See also and to the same effect: ISL Worldwide and The Federation Internationale de Football Association v. ActFit.com Inc., WIPO Case No. D2001-0424, where the domain name was <fifaworldcup.net> and ISL Worldwide and The Federation Internationale de Football Association v. Netplus Communication, WIPO Case No. D2001-0097, where the domain names were <worldcup.org> and <worldcup-tv.com>.
The Panel also draws the inference that the structure of the two domain names was effected deliberately to confuse internet users who are looking for websites devoted to basketball and its administration by the Complainant under its acronym FIBA and with the intention of using them, as it has done, for an illegitimate purpose. Accordingly, not only are the domain names confusingly similar to the trademarks, but they are intentionally so.
Finally, it has been consistently held that confusing similarity is not negated by the presence in the domain name of suffixes such as the gTLD suffix “.com”.
As the Complainant clearly has rights in the registered trademarks as their registered owner, the Panel finds that the domain names are confusingly similar to the trademarks and that the Complainant has accordingly established the first of the three elements that it must prove.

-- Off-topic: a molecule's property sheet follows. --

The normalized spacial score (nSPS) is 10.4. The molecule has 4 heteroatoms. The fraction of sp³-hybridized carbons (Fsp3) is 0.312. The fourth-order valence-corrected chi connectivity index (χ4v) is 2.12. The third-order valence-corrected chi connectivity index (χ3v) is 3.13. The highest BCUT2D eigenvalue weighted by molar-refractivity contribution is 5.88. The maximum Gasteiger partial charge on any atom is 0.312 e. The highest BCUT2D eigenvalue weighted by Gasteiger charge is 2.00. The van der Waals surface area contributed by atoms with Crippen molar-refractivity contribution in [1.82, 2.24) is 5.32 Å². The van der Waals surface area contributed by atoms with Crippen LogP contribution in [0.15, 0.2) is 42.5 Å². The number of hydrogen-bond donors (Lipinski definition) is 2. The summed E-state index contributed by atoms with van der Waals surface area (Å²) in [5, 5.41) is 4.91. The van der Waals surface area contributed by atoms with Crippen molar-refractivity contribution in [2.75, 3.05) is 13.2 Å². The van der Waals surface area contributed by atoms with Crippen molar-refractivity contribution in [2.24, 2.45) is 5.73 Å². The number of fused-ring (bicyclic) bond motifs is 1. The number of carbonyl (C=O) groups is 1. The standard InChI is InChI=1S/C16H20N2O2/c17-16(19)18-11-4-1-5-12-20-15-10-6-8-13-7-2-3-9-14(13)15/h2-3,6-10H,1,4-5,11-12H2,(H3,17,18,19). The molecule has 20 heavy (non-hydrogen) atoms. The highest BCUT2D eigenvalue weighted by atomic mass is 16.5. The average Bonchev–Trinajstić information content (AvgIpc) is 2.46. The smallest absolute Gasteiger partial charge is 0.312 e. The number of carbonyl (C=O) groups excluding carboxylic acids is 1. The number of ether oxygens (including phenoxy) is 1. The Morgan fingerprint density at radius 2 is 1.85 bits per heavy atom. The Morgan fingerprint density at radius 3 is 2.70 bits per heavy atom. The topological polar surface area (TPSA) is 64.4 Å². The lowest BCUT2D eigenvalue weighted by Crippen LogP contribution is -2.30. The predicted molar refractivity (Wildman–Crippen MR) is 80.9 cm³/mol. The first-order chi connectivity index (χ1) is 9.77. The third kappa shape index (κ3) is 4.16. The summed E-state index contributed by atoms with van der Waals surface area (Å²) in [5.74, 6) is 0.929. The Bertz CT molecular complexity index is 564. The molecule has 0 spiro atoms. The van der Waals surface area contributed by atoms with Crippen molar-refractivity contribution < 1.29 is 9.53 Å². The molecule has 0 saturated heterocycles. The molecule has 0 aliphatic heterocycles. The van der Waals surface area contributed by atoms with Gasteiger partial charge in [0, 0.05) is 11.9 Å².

B. Rights or Legitimate Interests
Under paragraph 4(a)(ii), the Complainant has the burden of establishing that the Respondent has no rights or legitimate interests in respect of the domain names.
But by virtue of paragraph 4(c) of the Policy, it is open to a respondent to establish its rights or legitimate interests in a domain name, among other circumstances, by showing any of the following elements:
(i) before any notice to you [Respondent] of the dispute, your use of, or demonstrable preparations to use, the domain name or a name corresponding to the domain name in connection with a bona fide offering of goods or services; or